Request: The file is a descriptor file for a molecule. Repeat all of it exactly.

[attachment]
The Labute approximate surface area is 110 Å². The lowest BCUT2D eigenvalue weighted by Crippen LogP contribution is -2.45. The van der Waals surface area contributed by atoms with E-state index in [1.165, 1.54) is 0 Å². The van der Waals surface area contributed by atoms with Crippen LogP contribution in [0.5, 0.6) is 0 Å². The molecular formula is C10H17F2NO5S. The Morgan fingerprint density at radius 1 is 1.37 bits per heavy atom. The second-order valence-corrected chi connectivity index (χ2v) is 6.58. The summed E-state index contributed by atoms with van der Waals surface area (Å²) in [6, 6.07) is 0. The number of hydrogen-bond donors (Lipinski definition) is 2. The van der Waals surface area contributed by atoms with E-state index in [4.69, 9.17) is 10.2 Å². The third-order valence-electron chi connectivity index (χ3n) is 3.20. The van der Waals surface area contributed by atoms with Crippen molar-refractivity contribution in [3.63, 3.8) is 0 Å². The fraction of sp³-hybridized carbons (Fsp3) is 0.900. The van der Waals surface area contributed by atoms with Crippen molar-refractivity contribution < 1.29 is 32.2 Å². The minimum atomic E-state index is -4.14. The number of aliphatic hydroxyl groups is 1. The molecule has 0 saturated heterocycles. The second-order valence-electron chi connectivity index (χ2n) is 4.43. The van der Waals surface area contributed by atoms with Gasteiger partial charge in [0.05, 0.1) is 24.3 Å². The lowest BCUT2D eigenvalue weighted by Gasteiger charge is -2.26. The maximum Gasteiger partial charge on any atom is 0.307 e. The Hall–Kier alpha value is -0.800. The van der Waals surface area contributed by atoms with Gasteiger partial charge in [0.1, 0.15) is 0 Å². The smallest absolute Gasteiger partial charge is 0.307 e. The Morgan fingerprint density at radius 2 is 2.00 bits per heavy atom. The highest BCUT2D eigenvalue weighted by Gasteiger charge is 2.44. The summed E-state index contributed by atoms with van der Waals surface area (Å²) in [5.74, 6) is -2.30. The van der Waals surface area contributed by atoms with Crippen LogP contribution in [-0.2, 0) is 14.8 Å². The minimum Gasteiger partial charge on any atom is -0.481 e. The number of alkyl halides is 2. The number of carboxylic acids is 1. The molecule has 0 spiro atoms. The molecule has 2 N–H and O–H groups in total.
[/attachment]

The Labute approximate surface area is 110 Å². The lowest BCUT2D eigenvalue weighted by Crippen LogP contribution is -2.45. The van der Waals surface area contributed by atoms with E-state index in [1.165, 1.54) is 0 Å². The van der Waals surface area contributed by atoms with Crippen LogP contribution in [0.5, 0.6) is 0 Å². The molecular formula is C10H17F2NO5S. The Morgan fingerprint density at radius 1 is 1.37 bits per heavy atom. The second-order valence-corrected chi connectivity index (χ2v) is 6.58. The summed E-state index contributed by atoms with van der Waals surface area (Å²) in [6, 6.07) is 0. The number of hydrogen-bond donors (Lipinski definition) is 2. The van der Waals surface area contributed by atoms with E-state index in [4.69, 9.17) is 10.2 Å². The third-order valence-electron chi connectivity index (χ3n) is 3.20. The van der Waals surface area contributed by atoms with Crippen molar-refractivity contribution in [3.63, 3.8) is 0 Å². The fraction of sp³-hybridized carbons (Fsp3) is 0.900. The van der Waals surface area contributed by atoms with Crippen molar-refractivity contribution < 1.29 is 32.2 Å². The minimum atomic E-state index is -4.14. The number of aliphatic hydroxyl groups is 1. The molecule has 0 saturated heterocycles. The second-order valence-electron chi connectivity index (χ2n) is 4.43. The van der Waals surface area contributed by atoms with Gasteiger partial charge in [0.05, 0.1) is 24.3 Å². The lowest BCUT2D eigenvalue weighted by Gasteiger charge is -2.26. The maximum Gasteiger partial charge on any atom is 0.307 e. The Hall–Kier alpha value is -0.800. The van der Waals surface area contributed by atoms with Gasteiger partial charge in [0.1, 0.15) is 0 Å². The smallest absolute Gasteiger partial charge is 0.307 e. The Morgan fingerprint density at radius 2 is 2.00 bits per heavy atom. The highest BCUT2D eigenvalue weighted by Gasteiger charge is 2.44. The summed E-state index contributed by atoms with van der Waals surface area (Å²) in [5.74, 6) is -2.30. The van der Waals surface area contributed by atoms with Crippen LogP contribution in [-0.2, 0) is 14.8 Å². The minimum Gasteiger partial charge on any atom is -0.481 e. The number of alkyl halides is 2. The number of carboxylic acids is 1. The molecule has 0 spiro atoms. The molecule has 2 N–H and O–H groups in total.